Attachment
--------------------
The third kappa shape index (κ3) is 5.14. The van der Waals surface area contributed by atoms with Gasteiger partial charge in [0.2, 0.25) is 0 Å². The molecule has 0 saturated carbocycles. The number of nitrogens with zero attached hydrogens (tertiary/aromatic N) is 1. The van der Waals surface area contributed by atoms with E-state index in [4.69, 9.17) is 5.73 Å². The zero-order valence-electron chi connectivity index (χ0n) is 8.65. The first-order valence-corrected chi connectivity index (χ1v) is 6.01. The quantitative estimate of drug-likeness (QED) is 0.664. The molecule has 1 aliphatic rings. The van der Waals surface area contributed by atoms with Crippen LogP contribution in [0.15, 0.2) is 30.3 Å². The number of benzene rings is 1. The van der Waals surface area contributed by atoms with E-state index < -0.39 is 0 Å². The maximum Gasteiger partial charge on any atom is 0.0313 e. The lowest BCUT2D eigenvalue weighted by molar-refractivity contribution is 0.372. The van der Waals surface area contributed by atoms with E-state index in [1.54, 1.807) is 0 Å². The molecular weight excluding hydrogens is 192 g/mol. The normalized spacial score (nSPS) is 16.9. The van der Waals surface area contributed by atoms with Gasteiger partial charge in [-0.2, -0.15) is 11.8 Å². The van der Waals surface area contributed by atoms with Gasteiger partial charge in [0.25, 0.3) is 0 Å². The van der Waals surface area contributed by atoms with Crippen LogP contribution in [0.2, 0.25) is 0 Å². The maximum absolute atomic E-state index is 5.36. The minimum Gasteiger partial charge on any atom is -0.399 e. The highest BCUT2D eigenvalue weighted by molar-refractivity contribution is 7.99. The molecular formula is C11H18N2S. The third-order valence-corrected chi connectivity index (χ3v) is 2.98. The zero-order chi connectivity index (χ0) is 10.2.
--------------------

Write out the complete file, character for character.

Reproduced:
The third kappa shape index (κ3) is 5.14. The van der Waals surface area contributed by atoms with Gasteiger partial charge in [0.2, 0.25) is 0 Å². The molecule has 0 saturated carbocycles. The number of nitrogens with zero attached hydrogens (tertiary/aromatic N) is 1. The van der Waals surface area contributed by atoms with E-state index in [4.69, 9.17) is 5.73 Å². The zero-order valence-electron chi connectivity index (χ0n) is 8.65. The first-order valence-corrected chi connectivity index (χ1v) is 6.01. The quantitative estimate of drug-likeness (QED) is 0.664. The molecule has 1 aliphatic rings. The van der Waals surface area contributed by atoms with Crippen LogP contribution in [0.15, 0.2) is 30.3 Å². The number of benzene rings is 1. The van der Waals surface area contributed by atoms with E-state index < -0.39 is 0 Å². The maximum Gasteiger partial charge on any atom is 0.0313 e. The lowest BCUT2D eigenvalue weighted by molar-refractivity contribution is 0.372. The van der Waals surface area contributed by atoms with E-state index in [1.54, 1.807) is 0 Å². The molecular weight excluding hydrogens is 192 g/mol. The normalized spacial score (nSPS) is 16.9. The van der Waals surface area contributed by atoms with Gasteiger partial charge in [-0.2, -0.15) is 11.8 Å². The van der Waals surface area contributed by atoms with Gasteiger partial charge in [0.25, 0.3) is 0 Å². The van der Waals surface area contributed by atoms with Crippen LogP contribution in [0.2, 0.25) is 0 Å². The maximum absolute atomic E-state index is 5.36. The minimum Gasteiger partial charge on any atom is -0.399 e. The highest BCUT2D eigenvalue weighted by molar-refractivity contribution is 7.99. The molecular formula is C11H18N2S. The third-order valence-corrected chi connectivity index (χ3v) is 2.98. The zero-order chi connectivity index (χ0) is 10.2.